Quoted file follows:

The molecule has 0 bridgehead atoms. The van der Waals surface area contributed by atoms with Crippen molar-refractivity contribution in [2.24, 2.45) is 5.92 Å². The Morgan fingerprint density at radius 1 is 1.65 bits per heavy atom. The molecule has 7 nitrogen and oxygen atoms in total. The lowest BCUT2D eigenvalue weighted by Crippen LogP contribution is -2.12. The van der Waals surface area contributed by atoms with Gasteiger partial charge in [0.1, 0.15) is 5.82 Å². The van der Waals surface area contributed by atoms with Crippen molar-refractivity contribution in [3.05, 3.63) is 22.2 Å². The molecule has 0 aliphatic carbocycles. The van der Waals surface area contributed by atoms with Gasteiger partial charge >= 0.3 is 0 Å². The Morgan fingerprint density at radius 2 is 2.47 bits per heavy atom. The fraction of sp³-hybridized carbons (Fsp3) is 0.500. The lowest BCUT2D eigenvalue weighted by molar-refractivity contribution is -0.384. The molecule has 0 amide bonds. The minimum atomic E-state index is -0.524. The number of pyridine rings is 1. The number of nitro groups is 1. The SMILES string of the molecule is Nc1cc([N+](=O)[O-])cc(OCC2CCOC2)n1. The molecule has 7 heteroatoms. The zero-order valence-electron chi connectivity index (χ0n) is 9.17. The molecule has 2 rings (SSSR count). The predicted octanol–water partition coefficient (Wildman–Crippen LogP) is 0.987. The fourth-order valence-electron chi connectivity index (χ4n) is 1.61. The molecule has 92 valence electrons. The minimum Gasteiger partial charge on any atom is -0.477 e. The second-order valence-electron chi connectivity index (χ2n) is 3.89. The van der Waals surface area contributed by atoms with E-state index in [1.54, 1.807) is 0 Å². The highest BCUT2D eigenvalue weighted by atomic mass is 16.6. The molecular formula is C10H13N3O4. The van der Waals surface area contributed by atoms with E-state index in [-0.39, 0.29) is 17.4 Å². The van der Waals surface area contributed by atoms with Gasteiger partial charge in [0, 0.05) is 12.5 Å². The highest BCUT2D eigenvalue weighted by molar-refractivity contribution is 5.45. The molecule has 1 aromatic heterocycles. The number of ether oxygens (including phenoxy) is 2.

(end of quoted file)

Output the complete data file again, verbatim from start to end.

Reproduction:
The molecule has 0 bridgehead atoms. The van der Waals surface area contributed by atoms with Crippen molar-refractivity contribution in [2.24, 2.45) is 5.92 Å². The Morgan fingerprint density at radius 1 is 1.65 bits per heavy atom. The molecule has 7 nitrogen and oxygen atoms in total. The lowest BCUT2D eigenvalue weighted by Crippen LogP contribution is -2.12. The van der Waals surface area contributed by atoms with Gasteiger partial charge in [0.1, 0.15) is 5.82 Å². The van der Waals surface area contributed by atoms with Crippen molar-refractivity contribution in [3.05, 3.63) is 22.2 Å². The molecule has 0 aliphatic carbocycles. The van der Waals surface area contributed by atoms with Gasteiger partial charge >= 0.3 is 0 Å². The Morgan fingerprint density at radius 2 is 2.47 bits per heavy atom. The fraction of sp³-hybridized carbons (Fsp3) is 0.500. The lowest BCUT2D eigenvalue weighted by molar-refractivity contribution is -0.384. The molecule has 0 amide bonds. The minimum atomic E-state index is -0.524. The number of pyridine rings is 1. The number of nitro groups is 1. The SMILES string of the molecule is Nc1cc([N+](=O)[O-])cc(OCC2CCOC2)n1. The molecule has 7 heteroatoms. The zero-order valence-electron chi connectivity index (χ0n) is 9.17. The molecule has 2 rings (SSSR count). The predicted octanol–water partition coefficient (Wildman–Crippen LogP) is 0.987. The fourth-order valence-electron chi connectivity index (χ4n) is 1.61. The molecule has 92 valence electrons. The minimum Gasteiger partial charge on any atom is -0.477 e. The second-order valence-electron chi connectivity index (χ2n) is 3.89. The van der Waals surface area contributed by atoms with E-state index in [1.54, 1.807) is 0 Å². The highest BCUT2D eigenvalue weighted by atomic mass is 16.6. The molecular formula is C10H13N3O4. The van der Waals surface area contributed by atoms with E-state index in [-0.39, 0.29) is 17.4 Å². The van der Waals surface area contributed by atoms with Gasteiger partial charge in [0, 0.05) is 12.5 Å². The highest BCUT2D eigenvalue weighted by molar-refractivity contribution is 5.45. The molecule has 1 aromatic heterocycles. The number of ether oxygens (including phenoxy) is 2.